ACU’s Mobile Learning Initiative and the AT&T Learning Studio put the school on the map as a technology trailblazer in higher education.
And with the university’s newest development, the “innovative and real” mantra never held more true.
During this year’s homecoming events, the Library will open its Maker Lab, providing creative tools and a workspace that encourages “Maker” technology by helping bridge the digital and physical world.
Towards the end of the Fall 2012 semester, the idea to create a campus makerspace came from Dr. John Weaver, Dean of Libraries and Educational Technology.
But ACU’s Makerspace is part of bigger picture off-campus.
The Makerspace concept is a growing movement nationally, the idea of creating a space that a community can share resources and knowledge to build and make things.
Crafting this novel concept of makerspace, the Library’s new makerspace will put ACU ahead of the game, Weaver said.
“Though the Maker Movement and Makerspaces have been around for a few years, the ACU Library will be among the first academic libraries to host a Makerspace,” he said.
Having visited a number of Makerspaces in large urban areas, such as Chicago, New York City, Dallas, and Austin, Weaver said no two spaces are alike, each mimicking the changing and evolving needs of the community, remaking themselves across time.
Research and exploring the Maker Movement commenced the following spring, leading to the documenting of the interviews in a film called “We Are Makers”.
The film came from conversation about the potential impact the Maker Movement could have in the educational environment and reviving the human element and creating of technology.
Produced by Kyle Dickson, AT&T Learning Studio director and English professor, Matthew Bardwell and Nathan Driskell, AT&T Learning Studio media production specialists and James Langford, director of educational technology, the video ignited with over 13,000 Vimeo views.
“We set out to not just get a bunch of equipment, but to actually build the space following the principles of the movement,” Langford said. “We are starting by doing the minimum amount of construction, buying only the tools and materials as the need arises, and being willing to try, fail, try again, change direction, and try yet again.”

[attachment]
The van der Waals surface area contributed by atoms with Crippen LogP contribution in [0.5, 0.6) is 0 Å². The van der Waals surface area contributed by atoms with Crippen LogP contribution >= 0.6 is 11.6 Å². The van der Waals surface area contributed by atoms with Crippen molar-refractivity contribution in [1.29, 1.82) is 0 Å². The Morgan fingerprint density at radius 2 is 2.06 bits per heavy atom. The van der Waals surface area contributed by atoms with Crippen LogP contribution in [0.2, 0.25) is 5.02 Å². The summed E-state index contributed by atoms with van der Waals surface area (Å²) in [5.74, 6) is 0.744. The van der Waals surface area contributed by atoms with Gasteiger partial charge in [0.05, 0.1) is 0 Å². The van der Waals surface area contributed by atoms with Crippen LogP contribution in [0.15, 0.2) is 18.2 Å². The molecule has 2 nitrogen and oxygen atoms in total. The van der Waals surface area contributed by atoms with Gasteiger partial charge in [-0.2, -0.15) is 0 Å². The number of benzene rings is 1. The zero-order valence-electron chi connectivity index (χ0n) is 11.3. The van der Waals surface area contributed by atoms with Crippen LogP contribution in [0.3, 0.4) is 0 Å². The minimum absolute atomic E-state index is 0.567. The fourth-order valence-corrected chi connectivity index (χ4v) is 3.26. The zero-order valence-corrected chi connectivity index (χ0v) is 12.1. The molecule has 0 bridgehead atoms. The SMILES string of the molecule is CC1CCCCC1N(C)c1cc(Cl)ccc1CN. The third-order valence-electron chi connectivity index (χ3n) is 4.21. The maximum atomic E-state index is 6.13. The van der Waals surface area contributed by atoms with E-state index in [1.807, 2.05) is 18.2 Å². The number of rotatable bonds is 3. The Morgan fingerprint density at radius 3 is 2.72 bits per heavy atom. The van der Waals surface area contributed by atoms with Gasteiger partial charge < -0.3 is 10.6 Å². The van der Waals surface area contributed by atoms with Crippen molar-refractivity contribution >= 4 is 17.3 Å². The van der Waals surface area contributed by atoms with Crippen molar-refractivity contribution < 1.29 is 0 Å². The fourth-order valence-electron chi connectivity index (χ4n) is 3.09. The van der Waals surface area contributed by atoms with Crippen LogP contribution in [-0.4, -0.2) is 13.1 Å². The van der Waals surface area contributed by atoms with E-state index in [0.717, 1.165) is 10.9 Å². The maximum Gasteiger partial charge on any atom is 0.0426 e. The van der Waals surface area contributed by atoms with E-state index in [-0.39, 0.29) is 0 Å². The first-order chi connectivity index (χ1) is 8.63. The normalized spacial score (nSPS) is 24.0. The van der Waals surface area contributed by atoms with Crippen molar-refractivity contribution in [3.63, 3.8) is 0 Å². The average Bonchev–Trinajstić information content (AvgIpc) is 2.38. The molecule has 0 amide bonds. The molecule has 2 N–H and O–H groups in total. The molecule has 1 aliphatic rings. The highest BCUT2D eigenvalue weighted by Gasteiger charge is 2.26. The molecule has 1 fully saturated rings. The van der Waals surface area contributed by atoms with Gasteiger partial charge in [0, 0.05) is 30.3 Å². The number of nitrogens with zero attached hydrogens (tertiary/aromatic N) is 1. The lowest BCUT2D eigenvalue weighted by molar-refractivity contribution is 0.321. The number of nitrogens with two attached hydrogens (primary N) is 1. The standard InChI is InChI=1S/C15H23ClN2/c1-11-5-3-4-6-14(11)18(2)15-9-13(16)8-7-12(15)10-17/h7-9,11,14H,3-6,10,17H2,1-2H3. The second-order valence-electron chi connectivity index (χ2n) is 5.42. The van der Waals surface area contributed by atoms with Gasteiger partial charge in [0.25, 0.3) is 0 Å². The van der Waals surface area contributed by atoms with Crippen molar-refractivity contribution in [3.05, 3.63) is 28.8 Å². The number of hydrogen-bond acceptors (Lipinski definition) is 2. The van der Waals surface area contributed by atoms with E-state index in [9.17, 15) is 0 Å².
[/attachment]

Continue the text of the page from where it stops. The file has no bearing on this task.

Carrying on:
6,000 square feet of the west side of the Brown Library’s main floor have been transformed into what is now designated as the ACU Maker Lab.
This summer, the space was cleared, floors were resurfaced and it was outfitted with innovative tools and furnishings. Equipment includes electronics equipment, a vinyl cutter, a 3-D printer, a 3-D scanner and more. Another major round of construction is planned for next summer.
The Maker Lab is funded by a combination of the College of Arts and Sciences’ engineering program, the Office of the Provost and the Library. All three have contributed to the construction and the buying of equipment, Langford said.
“We’ve rapidly prototyped a space so that students and faculty can get into it, start making things and help us design the space to maximize the impact it can have in our community,” Weaver said.
“If you have a passion for a certain kind of making, you think others would share your interest, and you’re willing to help others get started, let us know,” he said.
Langford said the lab is inviting people from all departments to use the space. In addition to classes using the lab, they hope to have design challenges for students to participate in and eventually a small workshop that will host design or crafting sessions.
“For this first semester, as we discover what is popular and what will be useful, will be mainly daytime hours for staffing purposes,” Langford said. “And then as we have special needs for special projects, we will staff accordingly.”
For now, courses in the engineering and physics and art and design departments began holding classes in the Maker Lab this fall semester.
While the space will undoubtedly equip students, the Maker Lab is a perk for professors, too.
Nil Santana, instructor of art and design, has taught a packaging design class for many years, one of the course objectives to teach students how to create three-dimensional prototypes.
As result of some modeling techniques, materials, and costs, Santana said students ended up with a very narrow choice of paper construction, and were limited to simply design graphics applied as labels to off-the-shelf containers.
Then the Maker Lab happened.
“This semester everything is changing due to our access to precision rapid prototyping and digital fabrication,” Santana said. “Students will now be able to actually develop containers and immediately test them, improving any closure and handling system.”
Santana said thanks to the maker lab, students will receive instructions on the latest modeling techniques, allowing them to become very competitive in a fast moving market.
Further, Santana said the space will allow students of myriad majors to come together, combining talents for creativity’s sake.
“I’d love to see my students engaged on projects teamed up with engineering and computer science majors,” he said. “The ACU Maker Lab will become a place where curious techies, designers, or anyone interested in making things, can congregate to share knowledge and resources.”
“This is education at its best,” he said.